Honeywell Primary School

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About Honeywell Primary School

Name Honeywell Primary School
Ofsted Inspections
Mr Andrew Morley
Address Tudor Way, Worcester, WR2 5QH
Phone Number 01905423228
Phase Academy
Type Academy sponsor led
Age Range 4-11
Religious Character Does not apply
Gender Mixed
Number of Pupils 135
Local Authority Worcestershire
Highlights from Latest Inspection

What is it like to attend this school?

Honeywell Primary is a welcoming school where pupils feel happy and safe. Adults know children very well and care about them.

Staff provide strong pastoral support that builds pupils' confidence and self-esteem. This helps pupils to engage in all aspects of school life.

Pupils are polite and respectful.

They learn that they need to treat others as they would like to be treated themselves. This learning starts in the early years, where children listen to instructions, understand routines and follow rules. Pupils develop positive attitudes to each other and adults.

They behave well in lessons and at other times. Pupils understand what bullying is and t...rust staff to deal with it quickly when it happens.

Leaders have designed an ambitious curriculum that all pupils are expected to study.

Teachers encourage all pupils to 'explore, aspire and achieve' so that they reach their full potential. Pupils respond positively to this encouragement and make good progress through the curriculum.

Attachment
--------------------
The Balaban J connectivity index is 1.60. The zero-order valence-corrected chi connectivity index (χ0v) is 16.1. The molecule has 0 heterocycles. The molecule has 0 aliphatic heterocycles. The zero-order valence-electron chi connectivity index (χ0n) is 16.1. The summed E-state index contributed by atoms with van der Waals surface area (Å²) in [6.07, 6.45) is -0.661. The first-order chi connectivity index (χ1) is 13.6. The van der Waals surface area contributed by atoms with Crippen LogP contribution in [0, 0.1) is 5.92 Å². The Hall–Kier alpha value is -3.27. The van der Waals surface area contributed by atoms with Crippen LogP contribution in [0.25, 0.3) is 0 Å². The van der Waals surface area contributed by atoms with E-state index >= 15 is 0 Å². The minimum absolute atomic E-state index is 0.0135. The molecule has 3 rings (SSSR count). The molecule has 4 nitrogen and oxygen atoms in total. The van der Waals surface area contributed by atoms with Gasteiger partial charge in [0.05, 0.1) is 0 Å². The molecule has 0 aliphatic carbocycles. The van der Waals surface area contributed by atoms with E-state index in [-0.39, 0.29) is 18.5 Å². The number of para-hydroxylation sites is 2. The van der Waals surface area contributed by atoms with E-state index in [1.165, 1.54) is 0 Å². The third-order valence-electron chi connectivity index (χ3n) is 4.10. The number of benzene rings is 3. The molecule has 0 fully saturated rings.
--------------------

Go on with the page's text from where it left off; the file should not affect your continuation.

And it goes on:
Leaders think carefully about ways to broaden pupils' experiences and raise their aspirations.

They have organised a programme of opportunities to achieve this. Pupils enjoy attending a broad range of clubs, trips and residential visits that pique their interests and promote their talents.

What does the school do well and what does it need to do better?

Leaders, including those responsible for governance, have high expectations and a clear vision for the school.

They have worked hard to improve provision and have brought about many positive changes. Parents and carers recognise these changes. Many are extremely positive about the education that the school provides.

Staff are also enthusiastic to be part of the school's improvement journey. They are especially focused on providing a good quality of education to pupils.

Leaders ensure that all pupils, including those with special educational needs and/or disabilities (SEND), study a broad range of subjects.

Subject leaders have identified the knowledge and vocabulary that they expect pupils to learn. They help pupils to build their knowledge in small steps over time. Pupils then use this knowledge to complete more complex tasks.

For example, in music, pupils learn about the significance of crotchets and quavers. They then go on to notate their own musical compositions.

Teachers present information clearly in lessons.

They provide effective demonstrations and explanations to help pupils understand new concepts. Staff support pupils with SEND well. Adults understand these pupils' needs and adapt the curriculum to meet them.

Teachers make regular checks on what all pupils know and remember. This helps them identify pupils who need extra help to keep up.Leaders have put an effective approach in place to teach pupils how to read.

Children begin learning phonics from the beginning of Reception Year. The approach is well organised and rigorous. Staff have identified that many children need extra help to develop their speaking and listening skills.

For these children, learning to read takes longer than leaders typically expect. Nevertheless, they become better readers by making progress through the phonics curriculum. Most pupils are fluent readers by the time they reach Year 3.